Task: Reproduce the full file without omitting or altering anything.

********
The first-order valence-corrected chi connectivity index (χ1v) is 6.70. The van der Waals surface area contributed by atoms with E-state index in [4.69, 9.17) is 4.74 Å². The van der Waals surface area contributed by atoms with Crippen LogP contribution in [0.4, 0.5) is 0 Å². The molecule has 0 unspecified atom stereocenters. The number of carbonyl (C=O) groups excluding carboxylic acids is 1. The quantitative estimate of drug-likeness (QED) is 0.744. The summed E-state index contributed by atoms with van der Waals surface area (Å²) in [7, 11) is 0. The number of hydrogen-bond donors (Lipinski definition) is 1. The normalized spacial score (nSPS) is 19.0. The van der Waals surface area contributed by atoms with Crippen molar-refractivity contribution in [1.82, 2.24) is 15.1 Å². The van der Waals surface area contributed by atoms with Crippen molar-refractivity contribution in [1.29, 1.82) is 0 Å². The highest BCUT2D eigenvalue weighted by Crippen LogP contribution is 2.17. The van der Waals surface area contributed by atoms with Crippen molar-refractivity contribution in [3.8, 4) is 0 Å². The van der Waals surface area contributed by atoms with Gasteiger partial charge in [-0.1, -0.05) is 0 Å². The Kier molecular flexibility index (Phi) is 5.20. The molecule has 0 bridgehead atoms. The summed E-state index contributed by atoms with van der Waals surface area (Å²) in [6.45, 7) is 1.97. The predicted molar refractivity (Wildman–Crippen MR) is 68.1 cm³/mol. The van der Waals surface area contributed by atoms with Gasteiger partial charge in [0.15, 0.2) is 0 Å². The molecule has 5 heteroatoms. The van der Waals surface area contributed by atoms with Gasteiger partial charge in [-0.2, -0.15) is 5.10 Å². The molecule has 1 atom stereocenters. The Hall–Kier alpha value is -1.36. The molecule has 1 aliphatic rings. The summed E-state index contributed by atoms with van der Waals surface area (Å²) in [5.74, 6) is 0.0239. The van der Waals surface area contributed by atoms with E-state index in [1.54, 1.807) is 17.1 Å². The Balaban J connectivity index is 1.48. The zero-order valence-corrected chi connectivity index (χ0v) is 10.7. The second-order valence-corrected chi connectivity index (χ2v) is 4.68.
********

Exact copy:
The first-order valence-corrected chi connectivity index (χ1v) is 6.70. The van der Waals surface area contributed by atoms with E-state index in [4.69, 9.17) is 4.74 Å². The van der Waals surface area contributed by atoms with Crippen LogP contribution in [0.4, 0.5) is 0 Å². The molecule has 0 unspecified atom stereocenters. The number of carbonyl (C=O) groups excluding carboxylic acids is 1. The quantitative estimate of drug-likeness (QED) is 0.744. The summed E-state index contributed by atoms with van der Waals surface area (Å²) in [7, 11) is 0. The number of hydrogen-bond donors (Lipinski definition) is 1. The normalized spacial score (nSPS) is 19.0. The van der Waals surface area contributed by atoms with Crippen molar-refractivity contribution in [1.82, 2.24) is 15.1 Å². The van der Waals surface area contributed by atoms with Crippen molar-refractivity contribution in [1.29, 1.82) is 0 Å². The highest BCUT2D eigenvalue weighted by Crippen LogP contribution is 2.17. The van der Waals surface area contributed by atoms with Crippen molar-refractivity contribution in [3.8, 4) is 0 Å². The van der Waals surface area contributed by atoms with Gasteiger partial charge in [-0.1, -0.05) is 0 Å². The Kier molecular flexibility index (Phi) is 5.20. The molecule has 0 bridgehead atoms. The summed E-state index contributed by atoms with van der Waals surface area (Å²) in [6.45, 7) is 1.97. The predicted molar refractivity (Wildman–Crippen MR) is 68.1 cm³/mol. The van der Waals surface area contributed by atoms with Gasteiger partial charge in [0.15, 0.2) is 0 Å². The molecule has 5 heteroatoms. The van der Waals surface area contributed by atoms with Gasteiger partial charge in [-0.2, -0.15) is 5.10 Å². The molecule has 1 atom stereocenters. The Hall–Kier alpha value is -1.36. The molecule has 1 aliphatic rings. The summed E-state index contributed by atoms with van der Waals surface area (Å²) in [5.74, 6) is 0.0239. The van der Waals surface area contributed by atoms with E-state index in [1.54, 1.807) is 17.1 Å². The Balaban J connectivity index is 1.48. The zero-order valence-corrected chi connectivity index (χ0v) is 10.7. The second-order valence-corrected chi connectivity index (χ2v) is 4.68.